It wasn’t any one particular psychological state that I was trying to explore, if anything. I had wanted to show the transition or change in the psychological /emotional state of the character, which starts with a whirlpool of possibilities until slowly that dream starts fading away, that colour starts fading away, and maybe in some ways, he becomes more insecure. And that reflects in the music as well. Then he reaches a certain phase where he is trying to reach some kind of transcendence. And then there is a certain calm state of mind that he reaches in the end. At the level of the story, the film is about an artist struggling to find his inner voice, pursuing excellence, and negotiating his artistic expression in a fast-changing city like Mumbai. (Chaitanya Tamhane)
So, the film is about a hero on a quest and the goal set out for him appears to the forefront when we hear the wise words and advise from the recordings of Mai, his father’s guru, evocatively voiced by late Sumitra Bhave.
Saints and ascetics have attained this music after thousands of years of rigorous spiritual pursuit. It cannot be learnt so easily. Even ten lifetimes are not enough. The sacred texts don’t merely prescribe, “This raag uses the Pancham or that raag skips the Dhaivat.” Through this music, we are shown the path to the divine. There is a reason why Indian classical music is considered an eternal quest. And to embark on that quest you will have to surrender and sacrifice. If you want to earn money, raise a family, then perform love songs, or film songs. Don’t tread this path. If you want to tread this path, learn to be lonely and hungry.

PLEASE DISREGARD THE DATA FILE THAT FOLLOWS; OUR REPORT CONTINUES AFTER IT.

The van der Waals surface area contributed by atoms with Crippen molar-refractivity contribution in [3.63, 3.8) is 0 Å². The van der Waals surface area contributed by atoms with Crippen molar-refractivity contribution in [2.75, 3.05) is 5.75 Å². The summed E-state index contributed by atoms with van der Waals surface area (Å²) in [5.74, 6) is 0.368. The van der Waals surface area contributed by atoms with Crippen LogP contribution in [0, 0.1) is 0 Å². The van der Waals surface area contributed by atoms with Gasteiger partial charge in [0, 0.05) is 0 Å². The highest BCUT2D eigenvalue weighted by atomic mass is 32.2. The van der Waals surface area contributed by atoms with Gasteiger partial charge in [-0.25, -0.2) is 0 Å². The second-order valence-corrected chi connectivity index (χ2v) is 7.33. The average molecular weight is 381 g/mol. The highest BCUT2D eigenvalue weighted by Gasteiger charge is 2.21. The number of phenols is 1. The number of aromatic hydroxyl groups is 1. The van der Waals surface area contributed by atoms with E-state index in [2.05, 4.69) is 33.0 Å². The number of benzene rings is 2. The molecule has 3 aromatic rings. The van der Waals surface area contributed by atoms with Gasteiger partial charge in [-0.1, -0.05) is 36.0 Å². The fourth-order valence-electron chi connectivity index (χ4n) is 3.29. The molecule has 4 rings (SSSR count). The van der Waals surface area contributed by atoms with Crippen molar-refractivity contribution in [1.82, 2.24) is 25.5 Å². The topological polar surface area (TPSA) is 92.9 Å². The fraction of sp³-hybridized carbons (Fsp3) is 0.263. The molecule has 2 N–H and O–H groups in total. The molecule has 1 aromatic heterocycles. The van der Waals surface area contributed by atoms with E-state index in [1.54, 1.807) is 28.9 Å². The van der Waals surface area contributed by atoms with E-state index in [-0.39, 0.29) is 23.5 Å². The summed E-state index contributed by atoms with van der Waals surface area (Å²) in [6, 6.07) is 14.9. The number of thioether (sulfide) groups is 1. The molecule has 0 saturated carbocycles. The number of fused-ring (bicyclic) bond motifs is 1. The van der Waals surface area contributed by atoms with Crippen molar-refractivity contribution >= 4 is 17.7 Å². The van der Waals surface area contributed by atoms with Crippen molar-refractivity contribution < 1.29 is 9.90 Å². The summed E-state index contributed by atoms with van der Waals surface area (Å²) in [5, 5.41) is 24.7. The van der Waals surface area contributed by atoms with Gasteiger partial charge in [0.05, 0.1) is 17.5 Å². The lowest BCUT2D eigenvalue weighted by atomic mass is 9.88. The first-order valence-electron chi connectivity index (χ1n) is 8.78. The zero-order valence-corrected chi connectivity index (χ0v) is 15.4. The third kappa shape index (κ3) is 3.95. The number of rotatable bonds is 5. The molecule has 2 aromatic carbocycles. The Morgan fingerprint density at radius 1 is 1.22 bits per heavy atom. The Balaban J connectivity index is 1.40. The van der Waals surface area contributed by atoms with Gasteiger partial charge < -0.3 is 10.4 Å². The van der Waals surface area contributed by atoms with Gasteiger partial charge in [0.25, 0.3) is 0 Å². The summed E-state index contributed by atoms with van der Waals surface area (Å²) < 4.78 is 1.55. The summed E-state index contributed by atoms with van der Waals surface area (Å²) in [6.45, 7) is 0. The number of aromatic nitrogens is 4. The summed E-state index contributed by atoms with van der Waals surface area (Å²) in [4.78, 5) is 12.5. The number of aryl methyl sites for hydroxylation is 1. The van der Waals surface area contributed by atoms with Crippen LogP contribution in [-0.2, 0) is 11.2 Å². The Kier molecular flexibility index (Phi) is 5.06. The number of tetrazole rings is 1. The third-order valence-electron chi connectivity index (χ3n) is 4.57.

These recurring passages in the film reenforce the kind of high standards that the goal embodies for our protagonist and brings to light the true spiritual nature of Indian classical music, making the other scenes and their treatment like a parallel universe of the real mundane world where the protagonist is failing and struggling to meet his goal, faced with the human conflict between his need for survival and his passion for experiencing the divine.
I would like to go on a slight tangent here. What makes these scenes with the spiritual guru come to life is the drowning hypnotic music that suspends reality, created by the tanpura. The filmmaker and his team have made a brilliant choice with this as the key instrument in the film instead of, say, a sitar or a flute. This is an Indian drone instrument that is usually played in the background and sustains the melody in a performance by providing a sustained harmonic drone; in The Disciple, though, the tanpura takes centerstage. The presence of the drone also embodies the concept of om, the elemental and eternal sound from which all other sounds flow.
The tanpuras that you hear constantly when Sharad is on his bike were tuned or detuned consciously to represent the mood of the protagonist or to add a dimension to the brooding, oppressive, or introspective tenor that was being experienced on screen. (Aneesh Pradhan)